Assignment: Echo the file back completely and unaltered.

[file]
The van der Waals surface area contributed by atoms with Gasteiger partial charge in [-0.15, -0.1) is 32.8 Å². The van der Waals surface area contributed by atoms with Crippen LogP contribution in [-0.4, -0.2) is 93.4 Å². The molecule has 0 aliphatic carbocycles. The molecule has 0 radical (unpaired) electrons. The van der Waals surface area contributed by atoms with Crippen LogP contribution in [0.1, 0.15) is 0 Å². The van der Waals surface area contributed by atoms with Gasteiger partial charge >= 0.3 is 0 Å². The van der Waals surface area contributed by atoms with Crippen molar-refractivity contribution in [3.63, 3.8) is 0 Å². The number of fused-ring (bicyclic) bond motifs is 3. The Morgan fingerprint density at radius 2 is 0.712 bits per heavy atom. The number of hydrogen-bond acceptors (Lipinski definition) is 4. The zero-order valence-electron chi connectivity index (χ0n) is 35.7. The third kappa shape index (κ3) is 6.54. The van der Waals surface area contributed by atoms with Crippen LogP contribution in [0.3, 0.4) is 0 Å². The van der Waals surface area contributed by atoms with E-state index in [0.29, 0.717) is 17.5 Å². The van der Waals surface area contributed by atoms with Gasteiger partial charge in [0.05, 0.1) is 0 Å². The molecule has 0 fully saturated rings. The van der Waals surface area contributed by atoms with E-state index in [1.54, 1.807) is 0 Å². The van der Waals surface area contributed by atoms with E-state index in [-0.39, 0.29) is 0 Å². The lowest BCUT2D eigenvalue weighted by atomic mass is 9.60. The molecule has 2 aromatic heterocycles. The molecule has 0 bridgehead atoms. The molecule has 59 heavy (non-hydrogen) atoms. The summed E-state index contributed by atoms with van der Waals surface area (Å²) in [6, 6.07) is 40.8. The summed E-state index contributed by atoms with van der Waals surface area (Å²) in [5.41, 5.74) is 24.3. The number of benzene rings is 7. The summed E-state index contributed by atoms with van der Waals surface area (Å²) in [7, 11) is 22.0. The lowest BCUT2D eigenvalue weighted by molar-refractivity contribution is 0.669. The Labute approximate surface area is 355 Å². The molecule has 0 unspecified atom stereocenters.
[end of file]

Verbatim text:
The van der Waals surface area contributed by atoms with Gasteiger partial charge in [-0.15, -0.1) is 32.8 Å². The van der Waals surface area contributed by atoms with Crippen LogP contribution in [-0.4, -0.2) is 93.4 Å². The molecule has 0 aliphatic carbocycles. The molecule has 0 radical (unpaired) electrons. The van der Waals surface area contributed by atoms with Crippen LogP contribution in [0.1, 0.15) is 0 Å². The van der Waals surface area contributed by atoms with Gasteiger partial charge >= 0.3 is 0 Å². The van der Waals surface area contributed by atoms with Crippen molar-refractivity contribution in [3.63, 3.8) is 0 Å². The number of fused-ring (bicyclic) bond motifs is 3. The Morgan fingerprint density at radius 2 is 0.712 bits per heavy atom. The number of hydrogen-bond acceptors (Lipinski definition) is 4. The zero-order valence-electron chi connectivity index (χ0n) is 35.7. The third kappa shape index (κ3) is 6.54. The van der Waals surface area contributed by atoms with Crippen LogP contribution in [0.3, 0.4) is 0 Å². The van der Waals surface area contributed by atoms with E-state index in [0.29, 0.717) is 17.5 Å². The van der Waals surface area contributed by atoms with Gasteiger partial charge in [0.05, 0.1) is 0 Å². The molecule has 0 fully saturated rings. The van der Waals surface area contributed by atoms with E-state index in [1.54, 1.807) is 0 Å². The van der Waals surface area contributed by atoms with E-state index in [-0.39, 0.29) is 0 Å². The lowest BCUT2D eigenvalue weighted by atomic mass is 9.60. The molecule has 2 aromatic heterocycles. The molecule has 0 bridgehead atoms. The molecule has 59 heavy (non-hydrogen) atoms. The summed E-state index contributed by atoms with van der Waals surface area (Å²) in [6, 6.07) is 40.8. The summed E-state index contributed by atoms with van der Waals surface area (Å²) in [5.41, 5.74) is 24.3. The number of benzene rings is 7. The summed E-state index contributed by atoms with van der Waals surface area (Å²) in [7, 11) is 22.0. The lowest BCUT2D eigenvalue weighted by molar-refractivity contribution is 0.669. The Labute approximate surface area is 355 Å². The molecule has 0 unspecified atom stereocenters.